Richard E. Lindfors, NRP, EMD-Q, Byron Shultz, Greg Scott, MBA, EMD-QI, Isabel Gardett, PhD, Meghan Broadbent, MS, Srilakshmi Sangaraju, MS, Rob Lawrence, Danny Garrison, Shannon Smith, Todd Stout, Marc Gay, Mike Taigman, MS, Jeff J. Clawson, MD, Christopher Olola, PhD

Aug 13, 2019|AEDR 2019 Vol. 7 Issue 2|Original Research

Opioid overdoses have reached crisis proportions. One response has been to increase the availability of naloxone HCl (commonly referred to by the generic name naloxone), which reverses the effects of opioid overdose. The Medical Priority Dispatch System (MPDS®) includes instructions by which the Emergency Medical Dispatcher (EMD) can prompt the caller to find and use naloxone on overdose victims. However, these instructions are only provided on dispatch Chief Complaint (CC) Protocols on which overdoses are expected to be handled...

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Barriers Significantly Influence Time to Bystander Compressions in Out-of-Hospital Cardiac Arrest

Greg Scott, MBA, EMD-QI, Meghan Broadbent, MS, Isabel Gardett, PhD, Srilakshmi Sangaraju, MS, Jeff J. Clawson, MD, Christopher Olola, PhD

Apr 09, 2019|AEDR 2019 Vol. 7 Issue 1|Original Research

Rapid identification of sudden out-of-hospital cardiac arrest (OHCA) and delivery of bystander chest compressions in patients with ventricular fibrillation are key elements in the chain of survival. However, time to bystander compressions can be greatly affected by a wide variety of barriers, some beyond an EMD's control. The aim of this study is to identify and quantify the impact that barriers have on the time taken to achieve bystander compressions for suspected OHCAs. This retrospective, quantitative cohort...

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Predicting the Need for Extrication in Traffic Accidents Reported to 911: Is Anyone Pinned/Trapped?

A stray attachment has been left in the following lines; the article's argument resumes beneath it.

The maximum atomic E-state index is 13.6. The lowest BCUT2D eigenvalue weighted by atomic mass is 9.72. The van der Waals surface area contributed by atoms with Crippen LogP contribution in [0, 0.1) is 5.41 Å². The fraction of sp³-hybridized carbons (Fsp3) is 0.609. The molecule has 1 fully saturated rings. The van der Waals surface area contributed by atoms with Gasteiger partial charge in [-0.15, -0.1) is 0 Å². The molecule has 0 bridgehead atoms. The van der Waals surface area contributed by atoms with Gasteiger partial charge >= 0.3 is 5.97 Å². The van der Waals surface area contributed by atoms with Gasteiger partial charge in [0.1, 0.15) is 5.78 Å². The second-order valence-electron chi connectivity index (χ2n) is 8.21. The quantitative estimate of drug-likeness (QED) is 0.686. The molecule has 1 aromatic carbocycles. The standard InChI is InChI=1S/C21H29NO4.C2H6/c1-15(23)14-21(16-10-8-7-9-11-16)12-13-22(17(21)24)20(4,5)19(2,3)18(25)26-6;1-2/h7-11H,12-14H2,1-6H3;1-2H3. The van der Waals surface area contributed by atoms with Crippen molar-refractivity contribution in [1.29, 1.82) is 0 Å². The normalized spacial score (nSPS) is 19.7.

Chris Davis, EMD-I, Paige Dodson, MD, MPH, FAAFP, Chad Pore, MS, Srilakshmi Sangaraju, MS, Meghan Broadbent, MS, Greg Scott, MBA, EMD-QI, Isabel Gardett, PhD, Christopher Olola, PhD

Dec 04, 2018|AEDR 2018 Vol. 6 Issue 3|Original Research

Extrication activities at the scene of motor vehicle accidents (MVA) result in extended scene times and increase morbidity and mortality. Identifying the need for extrication-capable resources during the 911 call-taking process, and dispatching them without delay, is crucial to delivering the required response and patient care. Determining the need for extrication using the Traffic/Transport Incidents Protocol in the Medical Priority Dispatch System (MPDS®) (version 13.0 ©2000-2015, Priority Dispatch, Salt Lake City, Utah, USA)...

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Is Emergency Medical Dispatcher Low-Acuity Code Selection Influenced by a User-Interface Software Modification?

Greg Scott, MBA, EMD-QI, Christopher Olola, PhD, Isabel Gardett, PhD, Meghan Broadbent, MS, Srilakshmi Sangaraju, MS, Bryon Schultz, BA, Lisa Burnette, Jeff J. Clawson, MD

Sep 06, 2018|AEDR 2018 Vol. 6 Issue 2|Original Research

Sick Person (Specific Diagnosis) is one of the most commonly used Chief Complaint Protocols in the Medical Priority Dispatch System™. Within the Sick Person Protocol, the 26-A-1 coding represents a group of patients with no specific identifiable complaint. This vague categorization presents a problem for dispatch systems and EMS responders alike, since so little is captured about the patient's true condition. The objective of this study was to determine whether changing the order of the "No" answer choice on the...

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Emergency Medical Dispatch Identification of Opioid Overdose and Frequency of NARCAN Administration on Scene

Richard E. Lindfors, NRP, EMD-Q, Bryon Schultz, BA, Rob Lawrence, Danny Garrison, Shannon Smith, Todd Stout, Greg Scott, MBA, EMD-QI, Isabel Gardett, PhD, Meghan Broadbent, MS, Srilakshmi Sangaraju, MS, Marc Gay, Mike Taigman, MS, Jeff J. Clawson, MD, Christopher Olola, PhD

Aug 20, 2018|Research Posters

Opioid overdoses have reached critical proportions in the United States of America (USA or US) and worldwide. The US Centers for Disease Control and Prevention report that more than 90 Americans die every day from opioid overdose, and the epidemic was recently declared a national public health emergency. One response to the crisis has been to increase the availability of naloxone HCl (commonly referred to by the brand name NARCAN), a treatment that reverses the effects of opioid overdose when injected or inhaled. The Medical Priority Dispatch System (MPDS®) version 13.0 includes instructions...